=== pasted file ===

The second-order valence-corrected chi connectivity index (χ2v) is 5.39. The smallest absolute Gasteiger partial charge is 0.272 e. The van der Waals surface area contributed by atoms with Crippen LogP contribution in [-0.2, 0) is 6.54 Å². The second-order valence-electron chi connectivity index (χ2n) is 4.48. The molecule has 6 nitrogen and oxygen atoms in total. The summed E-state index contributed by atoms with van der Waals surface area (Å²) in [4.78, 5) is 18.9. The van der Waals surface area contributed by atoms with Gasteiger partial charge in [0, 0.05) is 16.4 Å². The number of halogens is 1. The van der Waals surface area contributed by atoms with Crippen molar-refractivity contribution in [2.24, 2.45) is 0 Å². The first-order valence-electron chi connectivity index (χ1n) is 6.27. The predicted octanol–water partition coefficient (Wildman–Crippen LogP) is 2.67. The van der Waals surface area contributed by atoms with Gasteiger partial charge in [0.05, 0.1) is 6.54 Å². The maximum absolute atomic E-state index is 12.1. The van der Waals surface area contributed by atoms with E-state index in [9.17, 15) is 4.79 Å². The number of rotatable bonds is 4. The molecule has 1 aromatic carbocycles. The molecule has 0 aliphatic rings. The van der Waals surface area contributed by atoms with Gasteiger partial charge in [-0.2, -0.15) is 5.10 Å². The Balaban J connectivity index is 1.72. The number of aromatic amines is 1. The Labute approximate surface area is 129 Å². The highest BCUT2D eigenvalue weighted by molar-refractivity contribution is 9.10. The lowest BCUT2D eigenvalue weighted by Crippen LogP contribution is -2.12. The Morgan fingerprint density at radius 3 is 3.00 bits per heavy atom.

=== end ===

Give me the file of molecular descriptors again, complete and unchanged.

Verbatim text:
The second-order valence-corrected chi connectivity index (χ2v) is 5.39. The smallest absolute Gasteiger partial charge is 0.272 e. The van der Waals surface area contributed by atoms with Crippen LogP contribution in [-0.2, 0) is 6.54 Å². The second-order valence-electron chi connectivity index (χ2n) is 4.48. The molecule has 6 nitrogen and oxygen atoms in total. The summed E-state index contributed by atoms with van der Waals surface area (Å²) in [4.78, 5) is 18.9. The van der Waals surface area contributed by atoms with Gasteiger partial charge in [0, 0.05) is 16.4 Å². The number of halogens is 1. The van der Waals surface area contributed by atoms with Crippen molar-refractivity contribution in [2.24, 2.45) is 0 Å². The first-order valence-electron chi connectivity index (χ1n) is 6.27. The predicted octanol–water partition coefficient (Wildman–Crippen LogP) is 2.67. The van der Waals surface area contributed by atoms with Gasteiger partial charge in [0.05, 0.1) is 6.54 Å². The maximum absolute atomic E-state index is 12.1. The van der Waals surface area contributed by atoms with E-state index in [9.17, 15) is 4.79 Å². The number of rotatable bonds is 4. The molecule has 1 aromatic carbocycles. The molecule has 0 aliphatic rings. The van der Waals surface area contributed by atoms with Gasteiger partial charge in [-0.2, -0.15) is 5.10 Å². The Balaban J connectivity index is 1.72. The number of aromatic amines is 1. The Labute approximate surface area is 129 Å². The highest BCUT2D eigenvalue weighted by molar-refractivity contribution is 9.10. The lowest BCUT2D eigenvalue weighted by Crippen LogP contribution is -2.12. The Morgan fingerprint density at radius 3 is 3.00 bits per heavy atom.